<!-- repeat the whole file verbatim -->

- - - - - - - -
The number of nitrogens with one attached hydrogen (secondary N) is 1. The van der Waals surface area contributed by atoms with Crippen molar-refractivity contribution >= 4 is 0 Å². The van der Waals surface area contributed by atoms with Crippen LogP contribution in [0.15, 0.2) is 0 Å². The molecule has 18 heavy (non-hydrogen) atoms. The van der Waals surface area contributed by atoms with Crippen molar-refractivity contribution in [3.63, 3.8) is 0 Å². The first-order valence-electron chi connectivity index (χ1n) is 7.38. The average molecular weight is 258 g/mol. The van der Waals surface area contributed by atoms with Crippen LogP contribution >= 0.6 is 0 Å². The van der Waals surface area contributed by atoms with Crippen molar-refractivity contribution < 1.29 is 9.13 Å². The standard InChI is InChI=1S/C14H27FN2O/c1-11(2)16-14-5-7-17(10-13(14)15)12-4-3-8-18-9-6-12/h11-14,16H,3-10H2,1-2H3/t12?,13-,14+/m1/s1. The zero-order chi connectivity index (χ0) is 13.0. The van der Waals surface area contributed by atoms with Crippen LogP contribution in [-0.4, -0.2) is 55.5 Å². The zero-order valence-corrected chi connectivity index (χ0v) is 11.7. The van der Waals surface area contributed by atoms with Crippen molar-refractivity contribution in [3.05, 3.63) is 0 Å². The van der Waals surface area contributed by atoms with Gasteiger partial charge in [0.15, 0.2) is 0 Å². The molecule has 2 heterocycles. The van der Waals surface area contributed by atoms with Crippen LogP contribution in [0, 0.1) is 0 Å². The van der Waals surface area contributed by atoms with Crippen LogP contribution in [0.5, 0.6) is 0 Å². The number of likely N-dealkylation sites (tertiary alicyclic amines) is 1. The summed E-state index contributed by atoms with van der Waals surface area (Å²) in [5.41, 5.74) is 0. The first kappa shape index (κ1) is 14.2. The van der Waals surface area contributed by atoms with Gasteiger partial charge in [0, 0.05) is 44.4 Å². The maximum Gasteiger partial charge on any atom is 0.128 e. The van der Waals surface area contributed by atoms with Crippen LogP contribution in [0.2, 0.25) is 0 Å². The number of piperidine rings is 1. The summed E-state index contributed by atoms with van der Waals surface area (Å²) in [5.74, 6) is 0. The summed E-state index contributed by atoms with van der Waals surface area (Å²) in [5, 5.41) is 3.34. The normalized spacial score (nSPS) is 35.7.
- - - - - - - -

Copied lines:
The number of nitrogens with one attached hydrogen (secondary N) is 1. The van der Waals surface area contributed by atoms with Crippen molar-refractivity contribution >= 4 is 0 Å². The van der Waals surface area contributed by atoms with Crippen LogP contribution in [0.15, 0.2) is 0 Å². The molecule has 18 heavy (non-hydrogen) atoms. The van der Waals surface area contributed by atoms with Crippen molar-refractivity contribution in [3.63, 3.8) is 0 Å². The first-order valence-electron chi connectivity index (χ1n) is 7.38. The average molecular weight is 258 g/mol. The van der Waals surface area contributed by atoms with Crippen LogP contribution >= 0.6 is 0 Å². The van der Waals surface area contributed by atoms with Crippen molar-refractivity contribution < 1.29 is 9.13 Å². The standard InChI is InChI=1S/C14H27FN2O/c1-11(2)16-14-5-7-17(10-13(14)15)12-4-3-8-18-9-6-12/h11-14,16H,3-10H2,1-2H3/t12?,13-,14+/m1/s1. The zero-order chi connectivity index (χ0) is 13.0. The van der Waals surface area contributed by atoms with Crippen LogP contribution in [-0.4, -0.2) is 55.5 Å². The zero-order valence-corrected chi connectivity index (χ0v) is 11.7. The van der Waals surface area contributed by atoms with Crippen molar-refractivity contribution in [3.05, 3.63) is 0 Å². The van der Waals surface area contributed by atoms with Gasteiger partial charge in [0.15, 0.2) is 0 Å². The molecule has 2 heterocycles. The van der Waals surface area contributed by atoms with Crippen LogP contribution in [0, 0.1) is 0 Å². The van der Waals surface area contributed by atoms with Crippen LogP contribution in [0.5, 0.6) is 0 Å². The number of likely N-dealkylation sites (tertiary alicyclic amines) is 1. The summed E-state index contributed by atoms with van der Waals surface area (Å²) in [5.41, 5.74) is 0. The first kappa shape index (κ1) is 14.2. The van der Waals surface area contributed by atoms with Gasteiger partial charge in [0, 0.05) is 44.4 Å². The maximum Gasteiger partial charge on any atom is 0.128 e. The van der Waals surface area contributed by atoms with Crippen LogP contribution in [0.2, 0.25) is 0 Å². The number of piperidine rings is 1. The summed E-state index contributed by atoms with van der Waals surface area (Å²) in [5.74, 6) is 0. The summed E-state index contributed by atoms with van der Waals surface area (Å²) in [5, 5.41) is 3.34. The normalized spacial score (nSPS) is 35.7.